Indirectly heated drum roasters and the realisation of the importance of convection as a method of heat transfer paved the way for the development of new types of roaster. The rotating drum, an essential part of directly heated roasters, is unnecessary in roasting machines that are heated entirely by hot air. In such machines the roasting chamber can be stationary; the beans are either stirred mechanically or mixed by the flow of air through the machine.
The development of recirculation systems contributed to the commercial success of hot air roasters, including indirectly heated drum roasters. Recirculation systems treat the exhaust gases, removing chaff and smoke, and then return the hot gases to the drum or combustion chamber, thereby reducing the amount of energy needed to heat the beans. In the absence of a recirculation system, a hot air–based roaster uses more fuel than a classic drum roaster. A recirculation system can reduce the energy consumption by about 25% (Nogueira and Koziorowski 2020).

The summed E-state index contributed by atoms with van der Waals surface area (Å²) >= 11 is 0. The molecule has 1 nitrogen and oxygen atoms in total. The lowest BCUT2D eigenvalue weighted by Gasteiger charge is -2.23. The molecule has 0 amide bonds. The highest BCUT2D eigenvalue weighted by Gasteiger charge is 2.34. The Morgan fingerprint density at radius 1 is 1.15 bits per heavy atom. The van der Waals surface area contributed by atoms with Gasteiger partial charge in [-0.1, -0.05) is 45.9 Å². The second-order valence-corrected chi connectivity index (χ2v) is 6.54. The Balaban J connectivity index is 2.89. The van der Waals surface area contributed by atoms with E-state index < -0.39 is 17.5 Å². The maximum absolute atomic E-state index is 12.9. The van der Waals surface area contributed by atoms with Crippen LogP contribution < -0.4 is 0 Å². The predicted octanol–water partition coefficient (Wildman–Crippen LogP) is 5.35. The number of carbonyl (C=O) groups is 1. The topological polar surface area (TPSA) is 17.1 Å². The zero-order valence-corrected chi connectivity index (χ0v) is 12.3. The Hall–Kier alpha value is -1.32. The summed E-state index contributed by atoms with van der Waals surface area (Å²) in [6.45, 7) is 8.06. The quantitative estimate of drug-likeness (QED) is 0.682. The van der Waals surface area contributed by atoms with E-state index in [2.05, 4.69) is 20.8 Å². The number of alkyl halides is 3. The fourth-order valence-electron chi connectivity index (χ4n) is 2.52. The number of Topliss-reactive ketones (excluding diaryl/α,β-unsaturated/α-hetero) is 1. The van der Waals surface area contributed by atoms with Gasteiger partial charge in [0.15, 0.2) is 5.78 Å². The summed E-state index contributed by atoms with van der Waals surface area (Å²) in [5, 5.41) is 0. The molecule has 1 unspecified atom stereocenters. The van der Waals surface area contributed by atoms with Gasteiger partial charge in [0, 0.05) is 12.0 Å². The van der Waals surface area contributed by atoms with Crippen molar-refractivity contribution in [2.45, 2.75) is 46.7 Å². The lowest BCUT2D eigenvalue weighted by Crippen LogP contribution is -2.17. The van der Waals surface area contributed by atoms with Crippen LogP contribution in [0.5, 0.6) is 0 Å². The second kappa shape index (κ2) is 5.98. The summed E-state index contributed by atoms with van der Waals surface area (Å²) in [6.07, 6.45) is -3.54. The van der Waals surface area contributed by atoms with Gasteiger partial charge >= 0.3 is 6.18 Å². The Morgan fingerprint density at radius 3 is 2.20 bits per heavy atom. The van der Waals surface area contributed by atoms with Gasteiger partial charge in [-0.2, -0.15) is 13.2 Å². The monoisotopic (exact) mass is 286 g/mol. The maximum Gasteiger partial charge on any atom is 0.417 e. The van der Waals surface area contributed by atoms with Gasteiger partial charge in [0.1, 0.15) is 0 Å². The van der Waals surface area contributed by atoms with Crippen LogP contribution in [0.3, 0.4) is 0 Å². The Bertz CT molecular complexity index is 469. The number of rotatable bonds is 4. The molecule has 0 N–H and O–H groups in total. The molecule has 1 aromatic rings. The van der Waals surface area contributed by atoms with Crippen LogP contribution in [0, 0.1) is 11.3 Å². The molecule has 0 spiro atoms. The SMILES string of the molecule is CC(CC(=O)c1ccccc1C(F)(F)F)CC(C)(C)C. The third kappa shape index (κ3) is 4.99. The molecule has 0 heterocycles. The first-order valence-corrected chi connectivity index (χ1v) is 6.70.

Ideally, recirculation roasters use afterburners to clean the exhaust gases. Exhaust gases from a coffee-roasting machine contain chaff and particulate matter (i.e., dust and smoke) and a mixture of around 700 volatile organic compounds (VOCs), including nitrogen and sulphur compounds (De Monte et al 2003). These are major pollutants, and many jurisdictions require roasting machines to be fitted with afterburners in order to comply with pollution legislation. Roasters with recirculation systems and afterburners became common in the years following the Second World War, prompted by the need to limit energy costs and reduce pollution (Bersten 1993).
An afterburner used to treat the exhaust gases in a recirculating roaster can prevent smoky flavours in the exhaust gases from tainting the beans. The afterburner can both remove pollutants and function as the primary heat source for the roaster. A1971 patent filed by the German manufacturer Gothot describes the first roasting machine designed to use a single combustion chamber as both an afterburner and a source of heat for the roaster (Arndt and Naves 1973).